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Stripes (1981)

by on 2013/08/03

Stripes (1981)“I’m getting too old for this shit.”

* * *

I often think of reviews as a matter of answering those basic questions: who, what, where, when, why, and how. In the case of Stripes, I suspect the “why” is pretty much a function of the “who”.

You see, it’s got an amazing cast. Apart from the various character actors you may recognize – if not from where exactly – it features some well-known names: John Candy, Joe Flaherty, John Larroquette, Lance LeGault, Warren Oates, Harold Ramis, Judge Reinhold, Dave Thomas, Sean Young, and of course, its star, Bill Murray.

On the other hand, the “when” may subvert it with “why not”. To be blunt, its comedy is embarrassingly dated.

Similar to director Ivan Reitman’s Meatballs, sharing the same weak humour and protagonist, Stipes tells the story of Murray’s John Winger, a down-and-out cab driver who loses his car, job, home, girlfriend, and will to live in general. Inspired by a TV ad, he resorts to joining the army, then finds it doesn’t fit with his schlubby outlook. Conflict and chaos ensue, if not comic gold.

The unsung hero is Harold Ramis. He’s great. I never really noticed him when I first saw this piece in the day but, this time, I really appreciated his humanity and humour. Through him, we get the contrast against a sense of turmoil around him, this unassuming yet intelligent person. He’s not so much a straight man as he is thoughtful and bemused. The look in his eyes suggests he had a lot of fun in the role, and the flickers of his excitement are downright contagious.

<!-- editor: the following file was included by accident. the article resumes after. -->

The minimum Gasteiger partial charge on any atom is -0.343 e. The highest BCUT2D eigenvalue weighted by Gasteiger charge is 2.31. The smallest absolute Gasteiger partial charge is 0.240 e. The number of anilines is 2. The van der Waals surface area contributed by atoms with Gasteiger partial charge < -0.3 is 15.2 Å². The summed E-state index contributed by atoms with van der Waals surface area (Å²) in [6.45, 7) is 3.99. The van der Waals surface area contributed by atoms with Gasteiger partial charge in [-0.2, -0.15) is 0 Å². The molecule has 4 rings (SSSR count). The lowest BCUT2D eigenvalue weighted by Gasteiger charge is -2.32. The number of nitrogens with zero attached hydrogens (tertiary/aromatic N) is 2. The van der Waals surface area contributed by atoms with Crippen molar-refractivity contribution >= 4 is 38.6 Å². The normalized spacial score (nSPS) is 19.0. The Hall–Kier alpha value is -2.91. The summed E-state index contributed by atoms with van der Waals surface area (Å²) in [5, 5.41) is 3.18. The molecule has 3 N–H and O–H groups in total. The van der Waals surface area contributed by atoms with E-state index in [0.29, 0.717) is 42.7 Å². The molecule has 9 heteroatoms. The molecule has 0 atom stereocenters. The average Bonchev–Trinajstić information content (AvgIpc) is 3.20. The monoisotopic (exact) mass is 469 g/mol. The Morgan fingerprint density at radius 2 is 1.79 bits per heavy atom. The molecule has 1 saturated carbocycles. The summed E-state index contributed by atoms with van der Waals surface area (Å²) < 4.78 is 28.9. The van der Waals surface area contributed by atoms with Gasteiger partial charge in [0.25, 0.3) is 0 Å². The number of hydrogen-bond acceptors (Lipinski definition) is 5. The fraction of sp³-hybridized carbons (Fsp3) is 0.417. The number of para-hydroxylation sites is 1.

Which is no small feat against the occasional discomfiting gags, based on the usual easy marks, like potty jokes, swearing, and nudity, but even more about drunk driving, racism, sexism, and statutory rape. I found it all less offensive than Meatballs, yet I also found it less than hilarious. At least some progress was made between 1979 and 1981.

For me, the cast was key but, just in case you’re all about plot, it’s about on par with Gotcha, Spies Like Us, and Top Secret. If you’re looking for dumb fun Cold War flicks, you could certainly do worse than Stripes.

* * *

Rated 18A (Canada) / R (United States)

106 minutes

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